Theatre review: Hold on Let Go, Summerhall, Edinburgh

Hold On Let Go has a recipe for every situation. Picture: Contributed
Hold On Let Go has a recipe for every situation. Picture: Contributed
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A show to remember

Hold on Let Go, Summerhall, Edinburgh * * * *

How memory works or doesn’t work, how we remember things and how much we forget are the themes for this devised show by Newcastle-based Unfolding Theatre. The two performers, Luca Rutherford and Alex Elliott, orbit around these questions, making diversions into astronomy, bread-making, disco dancing and evaporating black holes, while cheerfully telling us we’ll have forgotten most of it by tomorrow.

Their impressive kitchen set has a working oven (Alex makes sourdough bread every night from dough prepared during the previous show) and a clever metal table which can also double as a ladder to the stars. Musician and lyricist Paul Smith (Maximo Park) contributes new songs and runs the show’s radio station Too Much Information FM.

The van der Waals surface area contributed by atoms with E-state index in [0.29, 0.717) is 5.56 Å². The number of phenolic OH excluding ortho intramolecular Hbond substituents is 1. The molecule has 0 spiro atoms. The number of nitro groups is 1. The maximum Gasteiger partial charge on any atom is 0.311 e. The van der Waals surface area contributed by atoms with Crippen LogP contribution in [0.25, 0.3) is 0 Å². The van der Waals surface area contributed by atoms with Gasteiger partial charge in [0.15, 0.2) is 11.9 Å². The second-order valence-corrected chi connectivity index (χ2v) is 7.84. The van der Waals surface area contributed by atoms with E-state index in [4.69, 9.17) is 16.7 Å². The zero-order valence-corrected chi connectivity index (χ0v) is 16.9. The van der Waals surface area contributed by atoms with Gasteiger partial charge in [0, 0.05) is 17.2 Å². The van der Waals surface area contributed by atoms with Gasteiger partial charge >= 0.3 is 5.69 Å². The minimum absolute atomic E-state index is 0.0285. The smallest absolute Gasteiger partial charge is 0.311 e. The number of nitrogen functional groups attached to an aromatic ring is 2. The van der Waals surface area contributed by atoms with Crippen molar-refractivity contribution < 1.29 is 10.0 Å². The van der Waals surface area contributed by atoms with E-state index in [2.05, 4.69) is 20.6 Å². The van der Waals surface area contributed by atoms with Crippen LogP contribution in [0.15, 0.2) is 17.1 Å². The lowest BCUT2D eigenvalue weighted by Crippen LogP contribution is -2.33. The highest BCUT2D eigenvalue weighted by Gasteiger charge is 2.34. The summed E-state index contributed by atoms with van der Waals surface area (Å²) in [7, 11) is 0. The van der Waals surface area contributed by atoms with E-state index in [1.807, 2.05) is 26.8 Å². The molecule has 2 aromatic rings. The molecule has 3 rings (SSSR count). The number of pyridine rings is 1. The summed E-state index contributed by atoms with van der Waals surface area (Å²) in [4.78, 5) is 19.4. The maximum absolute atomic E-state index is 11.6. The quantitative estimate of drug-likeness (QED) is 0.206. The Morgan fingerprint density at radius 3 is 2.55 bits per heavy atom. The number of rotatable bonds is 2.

The subjects touched on appear to be endless, from being unable to remember the sound of your late mother’s voice to inexplicably forgetting the word ‘fennel’; from tips on remembering a shopping list, to committing new people to memory according to the way they dance.

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Things take a more serious turn in the last 15 minutes as the show examines Spain’s ‘Pact of Forgetting’ after Franco, and the notion that some behaviour might be best forgotten versus the need for some stories to be heard.

Annie Rigby’s production is packed with clever ideas, perhaps too many of them. However, the infectious energy and good humour of the two performers does a lot to carry us through some impressive associative leaps and detours. Hold On Let Go raises lots of interesting questions, even if it doesn’t quite get round to answering them. As a broad-ranging ramble through the subject, it’s impressive, even if not entirely satisfying.

Until 25 August

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